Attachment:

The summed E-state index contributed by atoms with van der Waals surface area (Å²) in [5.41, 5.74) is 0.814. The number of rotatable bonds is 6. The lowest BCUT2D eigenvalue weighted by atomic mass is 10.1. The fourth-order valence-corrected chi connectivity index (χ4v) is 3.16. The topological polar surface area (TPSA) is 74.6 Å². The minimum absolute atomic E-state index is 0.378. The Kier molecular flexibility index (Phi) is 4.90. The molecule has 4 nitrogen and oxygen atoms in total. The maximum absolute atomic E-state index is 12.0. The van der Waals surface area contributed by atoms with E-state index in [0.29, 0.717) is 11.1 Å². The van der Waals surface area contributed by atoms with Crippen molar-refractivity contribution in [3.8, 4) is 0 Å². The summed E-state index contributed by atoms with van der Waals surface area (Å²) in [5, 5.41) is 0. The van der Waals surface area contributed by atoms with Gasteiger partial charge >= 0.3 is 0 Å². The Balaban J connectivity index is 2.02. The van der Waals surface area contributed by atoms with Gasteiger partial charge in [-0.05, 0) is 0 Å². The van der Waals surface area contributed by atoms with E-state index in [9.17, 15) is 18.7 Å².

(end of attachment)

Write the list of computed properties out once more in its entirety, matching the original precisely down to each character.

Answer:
The summed E-state index contributed by atoms with van der Waals surface area (Å²) in [5.41, 5.74) is 0.814. The number of rotatable bonds is 6. The lowest BCUT2D eigenvalue weighted by atomic mass is 10.1. The fourth-order valence-corrected chi connectivity index (χ4v) is 3.16. The topological polar surface area (TPSA) is 74.6 Å². The minimum absolute atomic E-state index is 0.378. The Kier molecular flexibility index (Phi) is 4.90. The molecule has 4 nitrogen and oxygen atoms in total. The maximum absolute atomic E-state index is 12.0. The van der Waals surface area contributed by atoms with E-state index in [0.29, 0.717) is 11.1 Å². The van der Waals surface area contributed by atoms with Crippen molar-refractivity contribution in [3.8, 4) is 0 Å². The summed E-state index contributed by atoms with van der Waals surface area (Å²) in [5, 5.41) is 0. The van der Waals surface area contributed by atoms with Gasteiger partial charge >= 0.3 is 0 Å². The Balaban J connectivity index is 2.02. The van der Waals surface area contributed by atoms with Gasteiger partial charge in [-0.05, 0) is 0 Å². The van der Waals surface area contributed by atoms with E-state index in [9.17, 15) is 18.7 Å².